User Trust

The true power of the open internet starts with a simple fact… users trust it.

Trust is a critical component of every business relationship. Now that trust is at an all time low, it is extremely challenging to cultivate it through advertising. In fact, only 47% of brands are seen as trustworthy and 75% of brands could disappear overnight and a majority of people would not care. This data is staggering, but it becomes particularly illuminating and actionable when you pair it with a bit more information.

77% of internet users trust articles on the open internet more than walled gardens. Only 39% of users would start their content exploration journey on platforms like Facebook and YouTube. It doesn’t stop there. 40% of people say that they most often find relevant ads on the open internet compared to only 18% on Facebook. This data paints the picture of a lopsided advertising landscape in which people prefer and trust the open internet, but businesses continue to allocate the majority of their ad spend to walled gardens.

The power of the open internet becomes even more interesting when you consider the state of mind that consumers approach internet usage.

Audience with an Active Mindset Users come to the internet for a variety of reasons, from work to entertainment and everything in between. As such, internet sites and platforms serve a number of functions as users approach the experience from various states of mind. Businesses can deploy more targeted and successful ad campaigns with an understanding of how users approach their internet time.

On average, users across the open internet have a much more active mindset than those on social media sites like Facebook. Nearly half of Facebook users are just scrolling mindlessly, which is not an ideal target audience. Users go to the open internet when seeking specific information, learning about products or services, or intend to make a purchase. This is underlined by the data that suggests the open internet is more trusted than social media platforms.

Brands should be using this information to their advantage, and crafting more nuanced campaigns that generate meaningful touch points across the open internet. These touchpoints have the ability to reach users that have demonstrated intent to purchase, and are actively seeking information or solutions. By deploying campaigns in this way, not only are businesses maximizing engagement across the open internet, but also leaving positive brand memories that can optimize campaigns within walled gardens. This is because a deeper brand awareness is created through campaigns outside of single platforms, which informs customer experiences when reminded of a business on Facebook or YouTube.

Positive Brand Memories Each user’s experience on social media is slightly different, however walled garden algorithms are built to push content that inspires engagement. Unfortunately, high levels of engagement are most commonly triggered by very emotional content. Neuromarketing research proves that sad content on Facebook is the most engaging, resulting in algorithms prioritizing this type of content at a higher rate.

Businesses that advertise on Facebook cannot control this, as ads are deployed by the platform to appeal to users in the same feed that other content is served. Thus, businesses have no control over the content that their ads are being served amongst. So do you want your brand to be associated with sadness in order to increase engagement?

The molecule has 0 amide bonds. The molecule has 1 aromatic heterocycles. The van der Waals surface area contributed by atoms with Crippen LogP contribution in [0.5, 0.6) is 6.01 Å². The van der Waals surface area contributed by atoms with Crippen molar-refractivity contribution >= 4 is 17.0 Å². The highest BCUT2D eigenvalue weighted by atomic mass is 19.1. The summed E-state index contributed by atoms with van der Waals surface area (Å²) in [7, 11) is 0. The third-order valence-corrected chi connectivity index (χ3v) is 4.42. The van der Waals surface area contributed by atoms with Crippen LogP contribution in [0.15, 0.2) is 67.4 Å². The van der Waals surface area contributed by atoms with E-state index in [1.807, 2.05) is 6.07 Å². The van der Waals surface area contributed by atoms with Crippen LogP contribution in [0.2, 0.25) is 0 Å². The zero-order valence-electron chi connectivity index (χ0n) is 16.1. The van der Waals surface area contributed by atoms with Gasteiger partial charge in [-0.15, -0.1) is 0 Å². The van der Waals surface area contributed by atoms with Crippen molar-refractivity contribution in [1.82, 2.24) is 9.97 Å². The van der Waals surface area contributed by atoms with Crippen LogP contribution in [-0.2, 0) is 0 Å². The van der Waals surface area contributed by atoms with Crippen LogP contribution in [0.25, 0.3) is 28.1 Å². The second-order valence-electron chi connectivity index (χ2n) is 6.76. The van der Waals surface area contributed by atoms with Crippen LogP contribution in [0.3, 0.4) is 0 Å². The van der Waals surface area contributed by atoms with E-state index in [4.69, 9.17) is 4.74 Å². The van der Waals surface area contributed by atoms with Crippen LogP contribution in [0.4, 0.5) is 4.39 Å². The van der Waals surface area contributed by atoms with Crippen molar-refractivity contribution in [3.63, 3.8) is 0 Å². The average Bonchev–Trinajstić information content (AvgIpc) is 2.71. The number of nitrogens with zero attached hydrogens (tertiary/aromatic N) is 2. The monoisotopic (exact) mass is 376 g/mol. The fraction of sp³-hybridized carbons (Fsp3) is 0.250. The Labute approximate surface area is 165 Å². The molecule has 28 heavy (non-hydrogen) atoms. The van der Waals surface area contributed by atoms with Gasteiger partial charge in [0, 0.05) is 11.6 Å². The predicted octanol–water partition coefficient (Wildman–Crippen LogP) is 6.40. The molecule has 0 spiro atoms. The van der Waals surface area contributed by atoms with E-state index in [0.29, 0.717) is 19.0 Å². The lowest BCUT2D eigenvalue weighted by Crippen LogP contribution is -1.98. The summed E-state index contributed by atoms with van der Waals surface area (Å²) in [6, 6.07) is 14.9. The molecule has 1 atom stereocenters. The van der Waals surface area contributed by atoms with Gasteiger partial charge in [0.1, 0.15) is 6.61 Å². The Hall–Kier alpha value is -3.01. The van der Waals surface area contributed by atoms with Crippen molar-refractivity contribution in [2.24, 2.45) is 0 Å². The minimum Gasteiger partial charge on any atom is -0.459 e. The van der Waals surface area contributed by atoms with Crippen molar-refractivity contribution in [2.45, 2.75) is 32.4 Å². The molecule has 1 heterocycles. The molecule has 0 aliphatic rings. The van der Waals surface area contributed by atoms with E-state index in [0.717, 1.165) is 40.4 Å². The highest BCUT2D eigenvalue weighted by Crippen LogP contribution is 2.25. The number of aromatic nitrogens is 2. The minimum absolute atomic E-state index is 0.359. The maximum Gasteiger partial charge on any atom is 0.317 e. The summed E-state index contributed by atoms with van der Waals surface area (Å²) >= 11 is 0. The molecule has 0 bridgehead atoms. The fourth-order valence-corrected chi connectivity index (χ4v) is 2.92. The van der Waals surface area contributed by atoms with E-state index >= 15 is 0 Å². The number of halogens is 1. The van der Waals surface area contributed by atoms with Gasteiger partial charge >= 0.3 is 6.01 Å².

The emotional state that a user experiences with your ad content is out of your control on Facebook. The user may have just seen a highly emotional or triggering news story that was intended to engage them. Subconsciously this can leave brand memories that are linked to unrelated content consumed moments before or after your advertisement. The open internet is much different, as it is possible to appeal to users with an active mindset and demonstrable intent to make a purchase.

It’s a matter of appealing to the emotional (Facebook) or rational (open internet) part of people’s brain. While there is opportunity in the emotional, it is a much less controlled approach to advertising, and one that comes with the risk of negative brand reputation. The question then becomes, how can brands effectively lean on this to broaden their reach, increase ROI and strengthen their brand reputation?

The secret can be found in the data.

Data Transparency

Data fuels digital advertising. As mentioned above, walled garden platforms lack transparency, separating advertisers from the data that drives their campaigns. This forces advertisers to have blind faith in the platforms on which they allocate their budgets. The open internet is a much more transparent place, empowering advertisers with the data needed to optimize performance and a clear view of where money is being spent. This can all be achieved with cookieless and privacy-forward solutions.

Mapping the Open Internet When considering the open internet for advertising campaigns, businesses can become overwhelmed by the scope. 1.2 billion websites, dozens of popular social platforms, web apps and more, all at your disposal. Luckily, there are solutions that comb through all of this information using machine learning and AI. This is made possible through the transparency of data available.